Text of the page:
Kyana Butler was five months pregnant with her daughter when her fiance was shot.
During the three months that Butler’s fiance spent in the hospital, and in the months after giving birth, Butler says she and her fiance didn’t have any mental health services available to them — despite Butler, now 24, dealing with postpartum depression and her fiance with post-traumatic stress disorder.
That’s one example, the Woodlawn resident says, of what thousands of Chicagoans have faced since more than half the city’s public health clinics shut down seven years ago.
For all that time, residents have demanded better care but instead have experienced infrequent and worsening mental health treatment after services weren’t restored.
For the first time, though, their pleas might be heard. More than 200 people turned out Thursday evening at Malcolm X College on the Near West Side for the first public health forum that has convened since the City Council created a task force in January to study the city’s lacking mental health services.
The forum was the first step in the process of taking input and recommendations from the community and generating a report to present to Mayor Lori Lightfoot’s new administration. Lightfoot campaigned on the promise to repair the city’s broken mental health system, but her exact plans have remained unclear.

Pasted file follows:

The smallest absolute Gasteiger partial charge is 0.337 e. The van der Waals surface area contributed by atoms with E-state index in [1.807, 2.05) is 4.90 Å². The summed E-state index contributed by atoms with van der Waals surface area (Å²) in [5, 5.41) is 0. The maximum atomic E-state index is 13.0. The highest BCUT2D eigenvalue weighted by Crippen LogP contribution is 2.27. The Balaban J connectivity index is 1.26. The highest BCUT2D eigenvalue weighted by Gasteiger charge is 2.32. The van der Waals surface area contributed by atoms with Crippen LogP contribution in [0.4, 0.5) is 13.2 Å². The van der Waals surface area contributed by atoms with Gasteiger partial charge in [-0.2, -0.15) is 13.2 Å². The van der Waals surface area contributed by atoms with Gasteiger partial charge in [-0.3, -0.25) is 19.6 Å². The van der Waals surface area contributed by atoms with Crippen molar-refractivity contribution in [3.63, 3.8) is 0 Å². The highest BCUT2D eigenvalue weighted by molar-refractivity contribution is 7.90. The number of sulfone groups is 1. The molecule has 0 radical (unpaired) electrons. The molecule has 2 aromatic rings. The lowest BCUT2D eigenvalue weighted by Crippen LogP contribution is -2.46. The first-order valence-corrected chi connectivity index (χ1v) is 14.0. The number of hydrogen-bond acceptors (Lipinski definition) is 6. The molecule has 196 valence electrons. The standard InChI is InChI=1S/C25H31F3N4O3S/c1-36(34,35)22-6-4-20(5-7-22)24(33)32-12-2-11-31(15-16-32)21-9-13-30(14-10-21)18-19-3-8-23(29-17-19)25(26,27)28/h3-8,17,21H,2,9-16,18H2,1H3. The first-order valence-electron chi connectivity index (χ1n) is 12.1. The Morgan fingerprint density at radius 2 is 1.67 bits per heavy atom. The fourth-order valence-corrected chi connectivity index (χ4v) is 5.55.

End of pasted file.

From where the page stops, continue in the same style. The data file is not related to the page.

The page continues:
Dr. Leticia Villarreal Sosa, a clinical social worker and professor of social work at Dominican University, said at Thursday’s forum, “It has been difficult to account for what has happened to those folks who were receiving services at clinics that were closed, and what has happened to people who are continuing to need access to services.”
One of the primary focuses of the task force, proposed and chaired by Ald. Sophia King (4th), is to take a hard look at the possibility of reopening the mental health clinics closed under the leadership of former Mayor Rahm Emanuel. Seven of the city-run clinics — half of those open at the time — were shut down in 2012 due to budget cuts, according to the city. The closures led to extensive public outcry in the years since.
Advocates have said funding for mental health care has continued to decline, while a report last year by the Collaborative for Community Wellness showed the city’s Southwest Side, for one, was still struggling from a lack of adequate resources. Thousands of residents would use mental health services if they had better access, the report said.
Robert Steward, a public clinical therapist since 2003, works at the city-run mental health clinic in Englewood. Though the clinic doesn’t have a co-pay and doesn’t turn anyone away regardless of insurance or type of mental illness, Steward said the city’s mentally ill residents desperately need more help.
“There is no shortage of need for mental health services,” Steward told those gathered Thursday. “We’re getting clients through the door every day, although the city doesn’t do much to promote our services ... Chicago must invest more in our system of public mental health clinics.”